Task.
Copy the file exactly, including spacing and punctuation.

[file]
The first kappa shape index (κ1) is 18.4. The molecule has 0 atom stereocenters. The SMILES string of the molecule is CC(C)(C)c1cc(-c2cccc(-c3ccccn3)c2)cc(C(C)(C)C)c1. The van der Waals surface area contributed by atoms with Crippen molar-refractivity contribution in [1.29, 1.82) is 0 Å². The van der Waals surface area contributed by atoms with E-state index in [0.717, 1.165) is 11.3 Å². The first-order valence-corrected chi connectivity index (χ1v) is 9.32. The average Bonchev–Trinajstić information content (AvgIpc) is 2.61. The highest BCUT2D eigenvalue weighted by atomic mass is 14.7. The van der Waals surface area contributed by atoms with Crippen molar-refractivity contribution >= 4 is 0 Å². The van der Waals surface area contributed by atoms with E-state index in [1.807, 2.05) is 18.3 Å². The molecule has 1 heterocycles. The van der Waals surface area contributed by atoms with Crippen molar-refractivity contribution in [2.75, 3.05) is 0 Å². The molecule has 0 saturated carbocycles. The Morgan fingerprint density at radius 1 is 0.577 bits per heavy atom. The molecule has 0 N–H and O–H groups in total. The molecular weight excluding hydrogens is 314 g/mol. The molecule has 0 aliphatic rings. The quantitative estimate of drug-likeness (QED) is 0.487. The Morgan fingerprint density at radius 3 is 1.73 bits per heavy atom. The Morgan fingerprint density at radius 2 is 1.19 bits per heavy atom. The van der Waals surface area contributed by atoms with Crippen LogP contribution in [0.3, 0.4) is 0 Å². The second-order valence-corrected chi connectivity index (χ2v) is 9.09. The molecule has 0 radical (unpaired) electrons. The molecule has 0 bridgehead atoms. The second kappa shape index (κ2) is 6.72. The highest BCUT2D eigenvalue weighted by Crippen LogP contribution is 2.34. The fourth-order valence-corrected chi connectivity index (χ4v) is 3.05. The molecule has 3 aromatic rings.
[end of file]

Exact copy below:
The first kappa shape index (κ1) is 18.4. The molecule has 0 atom stereocenters. The SMILES string of the molecule is CC(C)(C)c1cc(-c2cccc(-c3ccccn3)c2)cc(C(C)(C)C)c1. The van der Waals surface area contributed by atoms with Crippen molar-refractivity contribution in [1.29, 1.82) is 0 Å². The van der Waals surface area contributed by atoms with E-state index in [0.717, 1.165) is 11.3 Å². The first-order valence-corrected chi connectivity index (χ1v) is 9.32. The average Bonchev–Trinajstić information content (AvgIpc) is 2.61. The highest BCUT2D eigenvalue weighted by atomic mass is 14.7. The van der Waals surface area contributed by atoms with Crippen molar-refractivity contribution >= 4 is 0 Å². The van der Waals surface area contributed by atoms with E-state index in [1.807, 2.05) is 18.3 Å². The molecule has 1 heterocycles. The van der Waals surface area contributed by atoms with Crippen molar-refractivity contribution in [2.75, 3.05) is 0 Å². The molecule has 0 saturated carbocycles. The Morgan fingerprint density at radius 1 is 0.577 bits per heavy atom. The molecule has 0 N–H and O–H groups in total. The molecular weight excluding hydrogens is 314 g/mol. The molecule has 0 aliphatic rings. The quantitative estimate of drug-likeness (QED) is 0.487. The Morgan fingerprint density at radius 3 is 1.73 bits per heavy atom. The Morgan fingerprint density at radius 2 is 1.19 bits per heavy atom. The van der Waals surface area contributed by atoms with Crippen LogP contribution in [0.3, 0.4) is 0 Å². The second-order valence-corrected chi connectivity index (χ2v) is 9.09. The molecule has 0 radical (unpaired) electrons. The molecule has 0 bridgehead atoms. The second kappa shape index (κ2) is 6.72. The highest BCUT2D eigenvalue weighted by Crippen LogP contribution is 2.34. The fourth-order valence-corrected chi connectivity index (χ4v) is 3.05. The molecule has 3 aromatic rings.